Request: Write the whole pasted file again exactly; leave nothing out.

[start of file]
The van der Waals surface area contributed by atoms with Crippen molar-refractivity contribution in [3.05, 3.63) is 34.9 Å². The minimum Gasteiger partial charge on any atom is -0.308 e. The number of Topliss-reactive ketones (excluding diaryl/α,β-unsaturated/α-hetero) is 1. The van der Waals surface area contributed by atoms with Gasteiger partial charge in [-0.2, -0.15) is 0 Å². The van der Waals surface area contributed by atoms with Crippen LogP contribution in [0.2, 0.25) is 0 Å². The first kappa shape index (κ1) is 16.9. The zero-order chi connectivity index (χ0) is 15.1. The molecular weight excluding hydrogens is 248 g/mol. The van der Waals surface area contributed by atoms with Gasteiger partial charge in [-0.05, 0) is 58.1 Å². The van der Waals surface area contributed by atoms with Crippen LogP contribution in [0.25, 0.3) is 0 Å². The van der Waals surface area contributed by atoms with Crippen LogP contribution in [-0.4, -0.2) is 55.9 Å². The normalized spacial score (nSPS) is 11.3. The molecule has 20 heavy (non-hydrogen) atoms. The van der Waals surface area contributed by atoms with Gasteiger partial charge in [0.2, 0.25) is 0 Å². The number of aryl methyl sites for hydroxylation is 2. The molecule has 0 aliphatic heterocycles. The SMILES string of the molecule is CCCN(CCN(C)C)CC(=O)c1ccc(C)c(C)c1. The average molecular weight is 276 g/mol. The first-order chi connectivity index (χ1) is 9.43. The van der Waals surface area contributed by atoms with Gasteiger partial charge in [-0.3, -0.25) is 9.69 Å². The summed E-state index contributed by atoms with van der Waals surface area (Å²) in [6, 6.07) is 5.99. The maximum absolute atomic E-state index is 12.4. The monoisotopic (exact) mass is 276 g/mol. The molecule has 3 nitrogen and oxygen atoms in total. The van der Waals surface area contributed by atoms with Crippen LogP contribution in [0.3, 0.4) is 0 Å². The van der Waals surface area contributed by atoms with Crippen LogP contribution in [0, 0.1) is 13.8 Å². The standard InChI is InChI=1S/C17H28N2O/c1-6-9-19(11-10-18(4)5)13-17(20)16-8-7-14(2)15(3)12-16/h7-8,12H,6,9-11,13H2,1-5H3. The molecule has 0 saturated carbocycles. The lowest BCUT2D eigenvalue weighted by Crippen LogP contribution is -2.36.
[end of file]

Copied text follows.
The van der Waals surface area contributed by atoms with Crippen molar-refractivity contribution in [3.05, 3.63) is 34.9 Å². The minimum Gasteiger partial charge on any atom is -0.308 e. The number of Topliss-reactive ketones (excluding diaryl/α,β-unsaturated/α-hetero) is 1. The van der Waals surface area contributed by atoms with Gasteiger partial charge in [-0.2, -0.15) is 0 Å². The van der Waals surface area contributed by atoms with Crippen LogP contribution in [0.2, 0.25) is 0 Å². The first kappa shape index (κ1) is 16.9. The zero-order chi connectivity index (χ0) is 15.1. The molecular weight excluding hydrogens is 248 g/mol. The van der Waals surface area contributed by atoms with Gasteiger partial charge in [-0.05, 0) is 58.1 Å². The van der Waals surface area contributed by atoms with Crippen LogP contribution in [0.25, 0.3) is 0 Å². The van der Waals surface area contributed by atoms with Crippen LogP contribution in [-0.4, -0.2) is 55.9 Å². The normalized spacial score (nSPS) is 11.3. The molecule has 20 heavy (non-hydrogen) atoms. The van der Waals surface area contributed by atoms with Gasteiger partial charge in [0.2, 0.25) is 0 Å². The number of aryl methyl sites for hydroxylation is 2. The molecule has 0 aliphatic heterocycles. The SMILES string of the molecule is CCCN(CCN(C)C)CC(=O)c1ccc(C)c(C)c1. The average molecular weight is 276 g/mol. The first-order chi connectivity index (χ1) is 9.43. The van der Waals surface area contributed by atoms with Gasteiger partial charge in [-0.3, -0.25) is 9.69 Å². The summed E-state index contributed by atoms with van der Waals surface area (Å²) in [6, 6.07) is 5.99. The maximum absolute atomic E-state index is 12.4. The monoisotopic (exact) mass is 276 g/mol. The molecule has 3 nitrogen and oxygen atoms in total. The van der Waals surface area contributed by atoms with Crippen LogP contribution in [0.3, 0.4) is 0 Å². The van der Waals surface area contributed by atoms with Crippen LogP contribution in [0, 0.1) is 13.8 Å². The standard InChI is InChI=1S/C17H28N2O/c1-6-9-19(11-10-18(4)5)13-17(20)16-8-7-14(2)15(3)12-16/h7-8,12H,6,9-11,13H2,1-5H3. The molecule has 0 saturated carbocycles. The lowest BCUT2D eigenvalue weighted by Crippen LogP contribution is -2.36.